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Policy Statement - 91-07 International Studies, BA in

Bachelor of Arts in International Studies (code 2-8545) 

The academic program described below was approved by the President on October 19, 1990 and the Chancellor on April 12, 1991


The Bachelor of Arts in International Studies is an interdisciplinary degree program designed to provide a rigorous introduction to the complex interrelationships that exist among societies in the modern world. It combines the study of international relations, global and development issues and contemporary belief systems with a concentration on a major world area. In addition, the degree aims to equip students with the skills in language, analytical thinking, research, and economic literacy that are necessary for graduate study and careers in international fields. Further, students in the International Studies program receive direct exposure to an international environment by participating in a foreign study program or an internationally related internship in this country. As an interdisciplinary program, this program emphasizes the ways in which the expertise and methodologies of various disciplines contribute to the understanding and resolution of international issues. 

The degree is a liberal arts program intended to provide a broad understanding of international issues and world cultures through the methodologies of the social science disciplines. It offers pre-professional study for careers in government, communications, business, law, journalism, and international non- profit organizations. Students are encouraged to combine a major in International Studies with a second major or minor in a field appropriate to their career plans. 

All International Studies majors are required to develop a program of study in consultation with the program advisor. This program should be balanced among the participating disciplines and should help the student to develop a coherent emphasis in a world region and/or a topical area. The foreign language, foreign study or internship and research in the senior seminar should reflect this emphasis. The program advisor will also give advice on post-graduate study.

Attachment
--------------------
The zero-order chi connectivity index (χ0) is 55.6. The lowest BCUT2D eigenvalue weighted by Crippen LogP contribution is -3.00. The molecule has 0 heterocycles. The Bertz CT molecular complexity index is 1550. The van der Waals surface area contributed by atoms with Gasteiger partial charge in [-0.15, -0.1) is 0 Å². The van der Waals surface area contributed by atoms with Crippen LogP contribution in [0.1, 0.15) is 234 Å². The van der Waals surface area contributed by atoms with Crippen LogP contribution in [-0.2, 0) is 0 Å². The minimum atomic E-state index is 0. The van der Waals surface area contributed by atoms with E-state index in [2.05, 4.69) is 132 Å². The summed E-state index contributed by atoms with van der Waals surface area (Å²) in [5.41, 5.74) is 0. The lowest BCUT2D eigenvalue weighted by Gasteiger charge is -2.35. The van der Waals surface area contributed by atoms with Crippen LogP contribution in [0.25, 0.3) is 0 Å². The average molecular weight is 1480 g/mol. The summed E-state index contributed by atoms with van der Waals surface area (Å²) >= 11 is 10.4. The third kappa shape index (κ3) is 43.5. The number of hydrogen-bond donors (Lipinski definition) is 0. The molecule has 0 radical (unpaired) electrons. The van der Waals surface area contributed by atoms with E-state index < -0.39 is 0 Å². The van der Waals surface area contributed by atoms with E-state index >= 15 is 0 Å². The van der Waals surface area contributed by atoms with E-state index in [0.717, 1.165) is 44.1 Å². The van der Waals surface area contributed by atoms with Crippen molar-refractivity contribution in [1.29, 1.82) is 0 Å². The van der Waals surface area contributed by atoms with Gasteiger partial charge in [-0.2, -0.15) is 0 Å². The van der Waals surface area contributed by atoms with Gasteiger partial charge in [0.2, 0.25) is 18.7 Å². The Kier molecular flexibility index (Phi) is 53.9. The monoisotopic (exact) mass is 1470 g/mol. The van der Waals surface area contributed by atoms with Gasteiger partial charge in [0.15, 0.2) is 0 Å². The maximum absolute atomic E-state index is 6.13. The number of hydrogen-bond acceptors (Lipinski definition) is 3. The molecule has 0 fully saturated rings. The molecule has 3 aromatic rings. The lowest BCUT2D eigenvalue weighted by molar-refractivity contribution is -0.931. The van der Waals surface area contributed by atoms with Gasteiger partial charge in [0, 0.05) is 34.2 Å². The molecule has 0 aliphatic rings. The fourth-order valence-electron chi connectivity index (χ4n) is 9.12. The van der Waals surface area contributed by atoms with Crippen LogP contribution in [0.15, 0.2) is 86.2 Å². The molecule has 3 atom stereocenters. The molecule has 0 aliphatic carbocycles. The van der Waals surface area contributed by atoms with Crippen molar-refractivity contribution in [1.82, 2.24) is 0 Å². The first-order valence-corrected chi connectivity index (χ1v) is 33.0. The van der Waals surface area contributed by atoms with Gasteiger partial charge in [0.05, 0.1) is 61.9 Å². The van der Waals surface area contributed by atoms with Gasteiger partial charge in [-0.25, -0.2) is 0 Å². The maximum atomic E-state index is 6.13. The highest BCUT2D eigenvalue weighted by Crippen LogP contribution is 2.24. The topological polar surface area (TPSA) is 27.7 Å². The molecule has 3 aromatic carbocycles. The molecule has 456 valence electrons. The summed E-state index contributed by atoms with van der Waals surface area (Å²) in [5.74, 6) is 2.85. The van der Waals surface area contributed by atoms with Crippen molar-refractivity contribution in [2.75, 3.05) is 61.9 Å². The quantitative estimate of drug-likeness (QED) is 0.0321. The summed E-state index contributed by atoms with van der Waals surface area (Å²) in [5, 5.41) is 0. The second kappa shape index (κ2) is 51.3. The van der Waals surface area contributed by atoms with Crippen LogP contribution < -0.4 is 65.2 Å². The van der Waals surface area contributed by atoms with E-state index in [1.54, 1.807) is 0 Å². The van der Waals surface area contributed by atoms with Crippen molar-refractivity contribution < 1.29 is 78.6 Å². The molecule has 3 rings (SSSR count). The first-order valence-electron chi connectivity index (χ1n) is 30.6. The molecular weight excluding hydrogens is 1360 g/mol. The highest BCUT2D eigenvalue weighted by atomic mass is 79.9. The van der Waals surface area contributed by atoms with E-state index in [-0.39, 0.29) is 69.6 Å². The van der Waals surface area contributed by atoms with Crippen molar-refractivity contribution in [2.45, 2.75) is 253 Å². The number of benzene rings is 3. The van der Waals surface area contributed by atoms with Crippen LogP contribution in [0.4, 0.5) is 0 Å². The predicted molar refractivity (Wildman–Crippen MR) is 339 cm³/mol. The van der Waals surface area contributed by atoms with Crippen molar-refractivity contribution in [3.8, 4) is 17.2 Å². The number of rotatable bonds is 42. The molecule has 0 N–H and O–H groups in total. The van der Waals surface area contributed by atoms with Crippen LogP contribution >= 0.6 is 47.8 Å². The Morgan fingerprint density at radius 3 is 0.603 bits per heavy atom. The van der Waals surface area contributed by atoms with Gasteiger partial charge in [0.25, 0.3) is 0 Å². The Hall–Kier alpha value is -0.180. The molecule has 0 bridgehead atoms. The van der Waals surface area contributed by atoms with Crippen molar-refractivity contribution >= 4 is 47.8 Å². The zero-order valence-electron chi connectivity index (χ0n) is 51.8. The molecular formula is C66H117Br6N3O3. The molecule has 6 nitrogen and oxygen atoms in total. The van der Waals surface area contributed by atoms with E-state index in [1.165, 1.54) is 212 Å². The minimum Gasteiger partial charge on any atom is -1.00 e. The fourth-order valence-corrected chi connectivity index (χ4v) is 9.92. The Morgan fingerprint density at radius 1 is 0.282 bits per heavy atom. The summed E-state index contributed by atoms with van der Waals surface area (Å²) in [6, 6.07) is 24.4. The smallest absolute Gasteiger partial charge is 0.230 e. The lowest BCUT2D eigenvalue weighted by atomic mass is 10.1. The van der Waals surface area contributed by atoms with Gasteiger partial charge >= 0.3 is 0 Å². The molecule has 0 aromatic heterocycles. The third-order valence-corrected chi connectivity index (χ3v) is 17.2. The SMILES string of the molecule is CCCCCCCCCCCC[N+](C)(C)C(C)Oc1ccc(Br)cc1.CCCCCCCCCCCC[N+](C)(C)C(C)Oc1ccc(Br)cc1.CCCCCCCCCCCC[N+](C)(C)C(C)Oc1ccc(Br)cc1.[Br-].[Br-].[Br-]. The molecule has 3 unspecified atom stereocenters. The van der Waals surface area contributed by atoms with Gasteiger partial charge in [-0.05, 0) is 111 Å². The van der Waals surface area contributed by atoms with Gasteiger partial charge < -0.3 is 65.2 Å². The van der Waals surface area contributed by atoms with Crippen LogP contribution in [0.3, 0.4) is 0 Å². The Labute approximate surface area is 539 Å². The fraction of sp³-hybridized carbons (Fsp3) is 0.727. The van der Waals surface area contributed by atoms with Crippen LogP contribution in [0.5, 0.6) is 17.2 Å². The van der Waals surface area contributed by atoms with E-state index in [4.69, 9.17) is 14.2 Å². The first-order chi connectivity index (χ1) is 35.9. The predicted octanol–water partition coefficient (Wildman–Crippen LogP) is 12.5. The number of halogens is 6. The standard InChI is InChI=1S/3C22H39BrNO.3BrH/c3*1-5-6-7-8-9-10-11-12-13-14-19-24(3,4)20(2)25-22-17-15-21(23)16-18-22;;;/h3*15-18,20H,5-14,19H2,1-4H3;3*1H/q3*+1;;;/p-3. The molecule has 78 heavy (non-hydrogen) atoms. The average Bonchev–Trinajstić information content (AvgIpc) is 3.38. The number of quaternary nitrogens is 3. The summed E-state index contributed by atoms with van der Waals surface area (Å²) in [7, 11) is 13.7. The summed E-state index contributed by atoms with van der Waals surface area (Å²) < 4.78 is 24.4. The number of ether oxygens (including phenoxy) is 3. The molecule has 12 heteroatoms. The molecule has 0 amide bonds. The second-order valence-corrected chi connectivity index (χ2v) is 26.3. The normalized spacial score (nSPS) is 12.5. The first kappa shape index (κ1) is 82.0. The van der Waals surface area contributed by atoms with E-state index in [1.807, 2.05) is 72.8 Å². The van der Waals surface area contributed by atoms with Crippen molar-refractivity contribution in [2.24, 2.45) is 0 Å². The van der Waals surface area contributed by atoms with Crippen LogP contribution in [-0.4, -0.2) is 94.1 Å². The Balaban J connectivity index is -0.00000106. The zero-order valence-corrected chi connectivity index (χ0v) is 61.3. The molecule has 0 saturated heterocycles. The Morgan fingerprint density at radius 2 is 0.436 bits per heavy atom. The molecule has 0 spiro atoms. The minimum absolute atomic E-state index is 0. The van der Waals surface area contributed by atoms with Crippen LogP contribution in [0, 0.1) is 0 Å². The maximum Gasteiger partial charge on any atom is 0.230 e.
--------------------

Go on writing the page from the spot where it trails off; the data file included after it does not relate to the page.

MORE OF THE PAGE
Requirements for the BA in International Studies 

A minimum of 45 units in a program approved by the International Studies advisor. It is expected that each student's program will reflect the interdisciplinary nature of the degree by including a balanced selection of courses from the participating disciplines. 

Lower Division Prerequisites 
(12 units): ANTH 120; HIST 112; GEOG 100 or 160; POSC 215 or 220. 

Economic Literacy 
(Units not included in total for major; may be fulfilled as part of General Education): ECON 201, 202; or, with permission of the I/ST Advisor, ECON 300. (Note: Economics 201 and 202 are strongly recommended, and may be required as prerequisites for some upper division courses in the program). 

Foreign Language 
Three years of college level study or equivalent proficiency in a language appropriate to the program of study and area concentration selected. 

Upper Division 
D: A minimum of 33 units including: 

Cross-Cultural Communication 
3 units, chosen from ANTH 320 (Comparative Religion and Folklore); 412IC (Culture and Communication); 413 (Language and Culture); SPCH 451 (Intercultural Communication). 

Basics of International Relations 
6 units, selected from: GEOG 470 (Political Geography); ECON 471 (International Economics); HIST 478 (Foreign Relations of the United States); POSC 371 (Introduction to International Politics); POSC 378 (International Organization and Administration); POSC 483 (Foreign Policies of the Major Powers); POSC 485 (International Political Economy). 

Development Studies